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Vahana 'flying car' passes first flight test


Posted on Monday, 5 February, 2018 | Comment icon 7 comments

Flying passenger drones could become commonplace in the future. Image Credit: Airbus
The autonomous flying passenger drone has taken to the skies for the first time at a test site in Oregon.
Developed by aerospace giant Airbus, the futuristic vehicle is a full-scale electric vertical take-off and landing (VTOL) craft designed to provide commuters with a cost-effective alternative to cars or trains.

This latest test, which was conducted at the Pendleton Unmanned Aerial Systems Range, saw the Vahana reach a height of 16ft for approximately 53 seconds before touching down safely.

Eventually, the vehicle will be able to travel up to 50 miles at four times the speed of road traffic.

"In just under two years, Vahana took a concept sketch on a napkin and built a full-scale, self-piloted aircraft that has successfully completed its first flight," said project executive Zach Lovering.

It is hoped that in the future, flying vehicles such as this will provide many different services ranging from hauling cargo to carrying out search and rescue operations.



Source: CNBC | Comments (7)

Tags: Vahana, Flying Car, Drone

Recent comments on this story
Comment icon #1 Posted by TripGun on 5 February, 2018, 17:56
I'm no engineer but can we get some screen covers for these decapitators? 
Comment icon #2 Posted by Hammerclaw on 5 February, 2018, 18:29
Too complicated, too many parts and too many critical points of potential failure. Seems more of a conceptual model than a working prototype. 
Comment icon #3 Posted by goodgodno on 5 February, 2018, 19:11
If these are anything like the ones planned for Dubai they will have dedicated landing points, so not much chance of decapitating civilians.
Comment icon #4 Posted by paperdyer on 5 February, 2018, 19:52
First - in a safety paranoid environment as the world id going to, if there is a 1 in a billion chance a decapitation can occur the plane needs to be "guarded".  Having said that, the more you idiot-proof something, the more people don't watch what's going on because "it's safe". The end product is a better idiot that will still find someway to have a decapitation.   Second - I don't care how safe these things will be touted to be.  I'm not ever getting in one unless I'm going to die otherwise for sure.  Then I'll take the chance and hope no one hacks the computer.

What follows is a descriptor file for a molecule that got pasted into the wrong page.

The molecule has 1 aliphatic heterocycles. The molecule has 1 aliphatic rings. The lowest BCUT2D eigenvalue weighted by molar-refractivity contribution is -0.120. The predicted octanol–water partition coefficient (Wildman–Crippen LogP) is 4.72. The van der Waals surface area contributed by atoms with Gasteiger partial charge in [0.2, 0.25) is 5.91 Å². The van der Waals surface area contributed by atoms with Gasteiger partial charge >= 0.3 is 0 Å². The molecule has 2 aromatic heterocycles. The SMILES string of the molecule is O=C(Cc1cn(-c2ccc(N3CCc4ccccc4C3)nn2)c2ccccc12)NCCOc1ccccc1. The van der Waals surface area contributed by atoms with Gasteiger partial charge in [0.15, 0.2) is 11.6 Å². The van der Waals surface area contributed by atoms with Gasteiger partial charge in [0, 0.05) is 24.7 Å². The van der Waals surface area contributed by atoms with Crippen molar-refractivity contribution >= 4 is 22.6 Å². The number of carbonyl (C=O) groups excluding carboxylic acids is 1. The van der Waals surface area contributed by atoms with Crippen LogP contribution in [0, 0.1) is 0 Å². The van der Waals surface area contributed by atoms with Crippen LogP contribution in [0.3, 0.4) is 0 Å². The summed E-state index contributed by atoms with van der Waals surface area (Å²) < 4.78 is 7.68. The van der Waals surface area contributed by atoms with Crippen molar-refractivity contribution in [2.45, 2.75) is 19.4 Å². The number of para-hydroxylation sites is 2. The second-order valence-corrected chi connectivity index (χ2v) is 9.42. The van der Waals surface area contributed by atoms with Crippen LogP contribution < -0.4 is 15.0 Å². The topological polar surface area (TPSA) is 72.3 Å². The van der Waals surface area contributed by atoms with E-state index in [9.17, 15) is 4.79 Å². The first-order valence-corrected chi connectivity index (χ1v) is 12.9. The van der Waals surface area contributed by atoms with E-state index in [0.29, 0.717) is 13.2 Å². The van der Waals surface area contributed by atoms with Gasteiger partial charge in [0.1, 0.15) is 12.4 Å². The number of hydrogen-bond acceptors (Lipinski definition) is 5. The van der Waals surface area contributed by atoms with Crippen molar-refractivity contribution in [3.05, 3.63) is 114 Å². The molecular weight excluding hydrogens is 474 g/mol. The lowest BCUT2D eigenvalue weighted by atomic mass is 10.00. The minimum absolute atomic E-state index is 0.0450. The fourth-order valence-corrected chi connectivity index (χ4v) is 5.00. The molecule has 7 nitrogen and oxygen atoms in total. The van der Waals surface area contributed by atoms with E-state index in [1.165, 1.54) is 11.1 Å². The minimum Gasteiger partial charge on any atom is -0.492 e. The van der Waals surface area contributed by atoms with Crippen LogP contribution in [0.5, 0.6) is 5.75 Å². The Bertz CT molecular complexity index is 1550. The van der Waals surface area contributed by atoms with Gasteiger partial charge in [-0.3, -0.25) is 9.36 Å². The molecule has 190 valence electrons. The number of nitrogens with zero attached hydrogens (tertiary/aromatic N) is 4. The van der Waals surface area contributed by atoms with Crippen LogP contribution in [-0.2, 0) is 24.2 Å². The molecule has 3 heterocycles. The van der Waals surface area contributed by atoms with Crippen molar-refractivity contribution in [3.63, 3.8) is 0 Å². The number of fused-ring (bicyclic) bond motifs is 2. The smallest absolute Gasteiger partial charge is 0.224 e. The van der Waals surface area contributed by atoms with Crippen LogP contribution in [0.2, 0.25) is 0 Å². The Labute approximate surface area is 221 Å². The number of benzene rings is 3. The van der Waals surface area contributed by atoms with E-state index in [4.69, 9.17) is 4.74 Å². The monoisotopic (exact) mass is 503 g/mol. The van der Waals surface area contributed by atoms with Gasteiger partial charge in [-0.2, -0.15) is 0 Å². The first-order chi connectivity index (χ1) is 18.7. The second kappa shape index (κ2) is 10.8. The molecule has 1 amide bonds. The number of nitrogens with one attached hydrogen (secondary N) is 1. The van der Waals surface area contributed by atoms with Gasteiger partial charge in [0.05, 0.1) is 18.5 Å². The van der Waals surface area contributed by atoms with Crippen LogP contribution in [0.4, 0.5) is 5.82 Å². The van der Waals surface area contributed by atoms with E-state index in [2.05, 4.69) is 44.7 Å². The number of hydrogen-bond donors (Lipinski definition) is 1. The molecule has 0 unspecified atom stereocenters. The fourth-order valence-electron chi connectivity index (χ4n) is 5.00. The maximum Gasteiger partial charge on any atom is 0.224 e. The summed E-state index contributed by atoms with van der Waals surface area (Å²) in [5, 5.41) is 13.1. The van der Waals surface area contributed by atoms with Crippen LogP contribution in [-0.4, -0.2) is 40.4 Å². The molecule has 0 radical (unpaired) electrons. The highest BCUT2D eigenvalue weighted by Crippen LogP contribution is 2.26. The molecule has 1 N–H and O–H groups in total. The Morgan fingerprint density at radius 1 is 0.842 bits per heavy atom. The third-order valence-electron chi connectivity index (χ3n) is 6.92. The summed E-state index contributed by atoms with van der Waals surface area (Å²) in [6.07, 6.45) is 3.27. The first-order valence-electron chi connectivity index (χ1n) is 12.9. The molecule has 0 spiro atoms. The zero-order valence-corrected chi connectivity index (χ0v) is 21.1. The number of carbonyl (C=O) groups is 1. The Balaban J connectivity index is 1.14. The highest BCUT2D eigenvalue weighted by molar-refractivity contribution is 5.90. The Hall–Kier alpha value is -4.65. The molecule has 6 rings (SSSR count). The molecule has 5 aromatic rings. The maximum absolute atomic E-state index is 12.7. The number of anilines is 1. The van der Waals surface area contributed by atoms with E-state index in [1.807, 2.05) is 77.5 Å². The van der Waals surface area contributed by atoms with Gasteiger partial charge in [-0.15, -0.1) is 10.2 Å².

Comment icon #5 Posted by goodgodno on 5 February, 2018, 22:07
Whether or not they are guarded I don't believe these will not be landing on your doorstep anytime soon. I'd imagine air regulations need to catch up but my suspicion is these will be strictly operated from heliport style bases. That is the plan for Dubai at least.     
Comment icon #6 Posted by Captain Risky on 6 February, 2018, 9:00
this is just re-inventing the wheel. whats wrong with existing helicopters? whack on an electric engine, limit noise and cover the rotor blades. hey presto, you got yourself a flying car.    
Comment icon #7 Posted by Timonthy on 6 February, 2018, 9:28
A bit better to have a completely new purpose built design than trying to retrofit an old helicopter with an autonomous flight system and electric engine. Not really designed for that purpose!


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